KARACHI: More than 1.4 million animals are illegally killed every year in the cattle colonies of Karachi, officials and dairy farmers said, including newborn buffalo calves whose life span is no longer than a week as “commercial greed” lands them in slaughterhouses scattered across the port city.
Under the Karachi Municipal Corporation Slaughterhouse Byelaws 1975, it is forbidden to slaughter infant as well as “useful animals,” including those that are fertile.
There are currently around 700,000-800,000 milk producing animals in Karachi’s over a dozen cattle colonies, including 400,000 in just the famed Bhains Colony, the prime source of milk and meat for over 15 million residents of the capital of Sindh. These animals together produce around 4.5 million liters of milk daily.
“Every year 700,000 calves, some of them a day-old, come with their mothers from Punjab [province] and interior of Sindh to the cattle colonies, including Bhains colony, and most of them are slaughtered within a week,” Shakir Umar Gujjar, president of the Dairy and Cattle Farmers Association (DCFA) told Arab News. “They are separated from their mother soon after birth.”
“The brutality does not end here,” he said. “After 272 days, the mothers, when they get dry [lactation ends], are sold at half price to butchers and new ones take their place. In this way, more than 1.4 million animals are eliminated every year. The practice has been going on for decades.”
Gujjar said one reason why dairy farmers sold newborn calves was the high cost of feeding them milk.
“They sell the mothers’ milk instead of feeding it to the calf,” he said, saying farmers were financially burdened. “The animals eat more, but their average milk production is only around 8 liters.”
Farmers said they were incurring around Rs23 per liter of milk in losses due to the low price of milk, which in Karachi is Rs120/liter, while the cost of production was over Rs143 per liter.
Available for as low as Rs200 per infant, farmers insist they don’t sell the newborn babies for slaughter but so they can be reared — but a “mafia” was slaughtering them to be supplied to restaurants scattered across the city’s main highways.
“Every farmer wants to keep the calves, but the problem is that every calf needs 3-4 liters of milk every day which is not possible for financially troubled farmers,” dairy farmer Hammad Ala said. “It is not necessary that farmers sell calves for the purpose of slaughtering. Unfortunately, this is being done by a mafia which supplies meat to roadside restaurants.”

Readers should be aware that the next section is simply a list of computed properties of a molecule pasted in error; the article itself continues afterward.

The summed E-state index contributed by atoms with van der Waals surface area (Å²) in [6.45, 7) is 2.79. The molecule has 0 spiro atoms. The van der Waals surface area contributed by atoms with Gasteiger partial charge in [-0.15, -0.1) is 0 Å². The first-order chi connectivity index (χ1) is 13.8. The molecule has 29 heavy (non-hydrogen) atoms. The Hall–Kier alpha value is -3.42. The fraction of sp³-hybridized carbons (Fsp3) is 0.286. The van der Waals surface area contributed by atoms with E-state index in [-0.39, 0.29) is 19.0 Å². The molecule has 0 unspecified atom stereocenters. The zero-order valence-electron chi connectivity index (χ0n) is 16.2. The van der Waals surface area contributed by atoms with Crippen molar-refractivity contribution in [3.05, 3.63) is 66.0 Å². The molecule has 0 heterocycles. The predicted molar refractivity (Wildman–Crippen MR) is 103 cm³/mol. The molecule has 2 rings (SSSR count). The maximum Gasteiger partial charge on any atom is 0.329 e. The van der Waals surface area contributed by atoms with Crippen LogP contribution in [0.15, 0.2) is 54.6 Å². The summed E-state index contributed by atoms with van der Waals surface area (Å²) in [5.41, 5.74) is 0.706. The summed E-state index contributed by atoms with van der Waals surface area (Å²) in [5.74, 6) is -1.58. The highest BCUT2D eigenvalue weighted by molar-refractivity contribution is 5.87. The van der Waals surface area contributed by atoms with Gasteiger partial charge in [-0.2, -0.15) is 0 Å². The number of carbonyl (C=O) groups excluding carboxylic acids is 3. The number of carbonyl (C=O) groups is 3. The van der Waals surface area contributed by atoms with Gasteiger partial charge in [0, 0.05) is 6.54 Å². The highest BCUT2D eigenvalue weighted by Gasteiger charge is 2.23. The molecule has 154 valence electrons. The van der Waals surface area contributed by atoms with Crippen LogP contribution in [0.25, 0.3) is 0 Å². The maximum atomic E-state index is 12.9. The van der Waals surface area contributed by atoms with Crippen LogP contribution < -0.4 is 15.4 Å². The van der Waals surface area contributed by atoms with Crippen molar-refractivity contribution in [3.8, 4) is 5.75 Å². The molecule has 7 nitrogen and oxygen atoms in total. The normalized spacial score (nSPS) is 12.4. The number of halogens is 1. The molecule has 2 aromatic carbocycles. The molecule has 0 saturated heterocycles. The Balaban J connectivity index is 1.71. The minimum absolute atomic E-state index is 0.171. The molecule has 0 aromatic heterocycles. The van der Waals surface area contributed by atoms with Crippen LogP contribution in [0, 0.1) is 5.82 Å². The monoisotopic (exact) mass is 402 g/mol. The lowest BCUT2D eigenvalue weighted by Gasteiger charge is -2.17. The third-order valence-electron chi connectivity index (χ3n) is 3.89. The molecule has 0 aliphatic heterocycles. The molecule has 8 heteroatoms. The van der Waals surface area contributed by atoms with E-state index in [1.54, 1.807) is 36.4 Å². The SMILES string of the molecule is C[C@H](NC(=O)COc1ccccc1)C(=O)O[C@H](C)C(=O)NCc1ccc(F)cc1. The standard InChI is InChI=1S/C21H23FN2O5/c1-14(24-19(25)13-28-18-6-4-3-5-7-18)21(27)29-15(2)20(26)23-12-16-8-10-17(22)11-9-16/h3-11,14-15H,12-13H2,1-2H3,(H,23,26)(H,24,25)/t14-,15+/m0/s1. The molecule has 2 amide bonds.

Dr. Mohsin Kiani, project manager for the federal government’s Save the Calf Project under the Livestock and Dairy Development Board, said the calf mortality rate in Pakistan was 30 percent but in Karachi, it was as high as 80 percent.
“Under the program, which would end in 2023, we have targeted saving 380,000 calves through various incentives to farmers, including a cash subsidy of Rs6,500 per animal,” Kiani told Arab News.
The program is ongoing in the Khyber-Pakhtunkhwa and Punjab provinces. Sindh was initially part of it, but later opted out to launch its own program, which could not materialize for financial reasons, Abdul Bari Pitafi, Sindh Minister for Livestock and Fisheries, said.
In the absence of incentives and a livestock management program at the government level, elite breeds of the water buffalo would keep ending up in Karachi’s slaughterhouses, experts warned.
“Karachi’s farmers buy the finest breeds of buffaloes from other parts of the country, but these end up in slaughterhouses. A buffalo, which can further be recycled for another 7-8 years, ends up in the food chain at the end of lactation period,” said Dr. Alamdar Hussain Malik, former secretary of the Pakistan Veterinary Medical Council.
“Milk production can only be enhanced by focusing on breeding as there is no other short cut for it,” he said. “Way out is to save the newborn calves and improve breeds by allocating space in the suburbs of the city for recycling.”